Skipton Building Society has upped rates on its one- and two-year fixed-rate Isa and bonds.
One-year fixed rate Isas are now available at 1.5 per cent, while the rate for the two-year deal is 1.8 per cent.
In addition, Skipton has also increased the rate of interest applicable to its bonds fixed over a one-year period to 1.5 per cent, and 1.8 per cent fixed over two years.
The rates for the three- and five-year fixed-rate Isas and bonds remain the same, at 2 per cent and 2.2 per cent respectively.
The minimum investment for each account is £500, up to a maximum of £1m (or £2m for joint accounts).
Customers can deposit the annual Isa limit of £15,240 into Skipton’s fixed-rate Isas and are also able to transfer in previous years’ Isa allowances.
Last month, the provider launched a new ‘Legacy Isa’, paying 1.5 per cent interest.
This follows the implementation of legislation, initially announced in the Autumn statement, which allows surviving spouses to inherit their deceased partners’ Isas without losing their tax-free status or affecting their own Isa limits.
Kris Brewster, head of products at Skipton, said: “We are pleased to offer increased rates for those looking to invest over the short term, while our three-year rate continues to offer 2.00 per cent. Our bonds and e-bonds allow customers to save up to £1m, and our fixed-rate Isas continue to offer savers attractive rates despite the low-rate environment.”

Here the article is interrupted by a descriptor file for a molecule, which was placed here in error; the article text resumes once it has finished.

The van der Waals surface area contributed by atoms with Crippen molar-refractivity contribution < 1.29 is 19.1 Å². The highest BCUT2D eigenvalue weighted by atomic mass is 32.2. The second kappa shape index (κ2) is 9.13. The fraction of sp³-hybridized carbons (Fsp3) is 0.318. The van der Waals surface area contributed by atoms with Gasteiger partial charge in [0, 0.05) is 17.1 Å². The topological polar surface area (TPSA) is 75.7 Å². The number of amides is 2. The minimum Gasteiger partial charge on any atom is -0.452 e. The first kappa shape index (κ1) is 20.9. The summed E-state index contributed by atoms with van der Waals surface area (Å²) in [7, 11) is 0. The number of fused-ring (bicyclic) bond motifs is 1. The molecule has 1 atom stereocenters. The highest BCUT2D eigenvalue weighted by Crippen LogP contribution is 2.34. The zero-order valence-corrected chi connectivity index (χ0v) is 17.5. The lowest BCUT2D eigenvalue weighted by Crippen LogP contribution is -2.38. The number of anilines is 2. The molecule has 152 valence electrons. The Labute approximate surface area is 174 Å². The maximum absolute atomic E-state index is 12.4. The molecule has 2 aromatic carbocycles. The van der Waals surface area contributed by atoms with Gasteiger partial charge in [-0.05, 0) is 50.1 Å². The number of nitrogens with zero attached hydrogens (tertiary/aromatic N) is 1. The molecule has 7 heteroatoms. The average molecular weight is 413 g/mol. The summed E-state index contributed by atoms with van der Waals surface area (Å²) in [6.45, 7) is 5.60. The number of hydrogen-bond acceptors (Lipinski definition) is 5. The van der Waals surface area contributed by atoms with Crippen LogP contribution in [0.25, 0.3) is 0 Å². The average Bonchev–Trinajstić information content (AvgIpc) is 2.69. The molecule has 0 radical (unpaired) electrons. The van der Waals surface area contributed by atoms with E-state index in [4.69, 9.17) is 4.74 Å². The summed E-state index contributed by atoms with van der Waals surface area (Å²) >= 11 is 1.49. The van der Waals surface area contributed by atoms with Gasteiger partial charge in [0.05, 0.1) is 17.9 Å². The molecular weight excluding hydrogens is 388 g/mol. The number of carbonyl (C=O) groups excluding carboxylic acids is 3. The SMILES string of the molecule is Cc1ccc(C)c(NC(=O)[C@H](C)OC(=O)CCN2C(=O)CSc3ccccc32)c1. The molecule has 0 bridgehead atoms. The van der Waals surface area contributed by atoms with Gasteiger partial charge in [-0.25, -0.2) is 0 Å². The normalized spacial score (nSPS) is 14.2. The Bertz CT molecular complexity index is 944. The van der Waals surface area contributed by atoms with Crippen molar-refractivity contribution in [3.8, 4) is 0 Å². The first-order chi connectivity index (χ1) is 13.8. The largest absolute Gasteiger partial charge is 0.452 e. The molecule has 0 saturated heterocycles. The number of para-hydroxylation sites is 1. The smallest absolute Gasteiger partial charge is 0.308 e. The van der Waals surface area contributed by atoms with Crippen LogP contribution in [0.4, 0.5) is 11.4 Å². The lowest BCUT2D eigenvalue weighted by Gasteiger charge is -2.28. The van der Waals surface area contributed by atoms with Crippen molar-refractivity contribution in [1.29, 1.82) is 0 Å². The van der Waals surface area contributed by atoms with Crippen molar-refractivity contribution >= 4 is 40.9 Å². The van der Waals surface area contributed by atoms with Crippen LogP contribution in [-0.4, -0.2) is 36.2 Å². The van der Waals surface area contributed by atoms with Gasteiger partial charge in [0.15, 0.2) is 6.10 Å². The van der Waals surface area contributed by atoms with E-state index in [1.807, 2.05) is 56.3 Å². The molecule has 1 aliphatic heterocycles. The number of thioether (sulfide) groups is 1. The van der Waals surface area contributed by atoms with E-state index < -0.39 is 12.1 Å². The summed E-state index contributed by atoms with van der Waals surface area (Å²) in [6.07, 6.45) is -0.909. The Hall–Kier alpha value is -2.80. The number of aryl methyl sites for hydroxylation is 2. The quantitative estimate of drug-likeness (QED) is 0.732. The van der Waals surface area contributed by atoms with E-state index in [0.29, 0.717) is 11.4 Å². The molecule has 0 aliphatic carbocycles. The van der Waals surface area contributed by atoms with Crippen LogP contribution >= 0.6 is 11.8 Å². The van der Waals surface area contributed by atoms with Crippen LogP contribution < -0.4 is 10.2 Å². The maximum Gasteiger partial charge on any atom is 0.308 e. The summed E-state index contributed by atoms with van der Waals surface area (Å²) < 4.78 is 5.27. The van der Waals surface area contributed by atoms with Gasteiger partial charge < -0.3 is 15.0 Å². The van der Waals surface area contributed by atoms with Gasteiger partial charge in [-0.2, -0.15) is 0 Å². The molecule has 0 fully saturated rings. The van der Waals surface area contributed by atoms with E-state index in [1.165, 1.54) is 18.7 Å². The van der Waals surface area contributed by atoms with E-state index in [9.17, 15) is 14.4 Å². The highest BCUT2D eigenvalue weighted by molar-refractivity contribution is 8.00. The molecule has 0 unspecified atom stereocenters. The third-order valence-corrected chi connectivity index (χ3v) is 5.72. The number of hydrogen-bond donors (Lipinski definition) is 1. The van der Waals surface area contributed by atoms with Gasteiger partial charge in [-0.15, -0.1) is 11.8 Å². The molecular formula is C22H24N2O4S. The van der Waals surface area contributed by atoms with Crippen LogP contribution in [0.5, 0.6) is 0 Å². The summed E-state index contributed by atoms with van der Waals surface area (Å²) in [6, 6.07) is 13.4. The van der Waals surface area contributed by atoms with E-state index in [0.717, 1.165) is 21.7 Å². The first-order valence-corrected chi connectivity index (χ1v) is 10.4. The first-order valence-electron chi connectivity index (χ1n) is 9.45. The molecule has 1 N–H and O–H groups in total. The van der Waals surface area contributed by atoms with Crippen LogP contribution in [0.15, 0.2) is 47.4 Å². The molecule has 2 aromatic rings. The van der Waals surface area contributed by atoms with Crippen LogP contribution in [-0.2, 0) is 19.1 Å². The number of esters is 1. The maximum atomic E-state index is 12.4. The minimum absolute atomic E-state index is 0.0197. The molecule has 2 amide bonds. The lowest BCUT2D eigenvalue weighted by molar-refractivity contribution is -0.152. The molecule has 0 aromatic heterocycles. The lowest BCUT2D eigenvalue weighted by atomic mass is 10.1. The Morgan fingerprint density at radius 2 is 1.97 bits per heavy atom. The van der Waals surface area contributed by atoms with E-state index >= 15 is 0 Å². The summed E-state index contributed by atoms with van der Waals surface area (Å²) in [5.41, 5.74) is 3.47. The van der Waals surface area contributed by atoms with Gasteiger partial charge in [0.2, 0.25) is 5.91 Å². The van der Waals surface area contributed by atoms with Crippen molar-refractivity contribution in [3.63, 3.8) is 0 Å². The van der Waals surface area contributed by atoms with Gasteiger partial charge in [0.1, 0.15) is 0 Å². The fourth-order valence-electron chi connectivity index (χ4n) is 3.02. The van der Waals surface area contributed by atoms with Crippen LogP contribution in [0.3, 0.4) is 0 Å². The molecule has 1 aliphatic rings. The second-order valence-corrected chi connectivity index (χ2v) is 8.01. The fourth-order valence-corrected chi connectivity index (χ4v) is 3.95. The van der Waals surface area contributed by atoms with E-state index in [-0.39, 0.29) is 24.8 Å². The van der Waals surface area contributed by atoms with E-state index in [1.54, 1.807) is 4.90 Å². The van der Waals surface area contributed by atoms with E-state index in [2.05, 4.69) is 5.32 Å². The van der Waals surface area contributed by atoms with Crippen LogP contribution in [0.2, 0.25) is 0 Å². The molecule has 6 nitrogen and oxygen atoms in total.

Commenting on the Isa products, John Ditchfield, director at Barchester Green Investment, based in London said: “Given that the rates are considerably above the rate of inflation – which is currently at 0.1 per cent according to the Office of National Statistics – I think the 1.5 per cent rate for the one-year fix and 1.8 per cent for the two-year fix are very reasonable.”
“I think that the rates that are being offered on cash Isas at the moment are reasonable for the protection they offer to investors.
“The traditional argument in favour of stocks and shares Isa investments is they should outperform over the medium to long term. This has been the case in the past.”
The minimum investment for each account is £500.
Cash Isas have received negative press in recent times. The rate of interest offered by providers is currently disappointing, thanks to the continuation of record low base rates. Security is probably the biggest plus point when it comes to cash Isas – although it exposes them to inflation risk which can erode the purchasing power of their savings.
Alas, interest rates should rise soon. Many industry experts have revised their initial prediction on when the rise will occur from the last quarter of this year to Spring 2016. Once the Bank of England decides that it is the opportune time to hike rates, providers will undoubtedly follow suit and increase their rates for cash Isas also.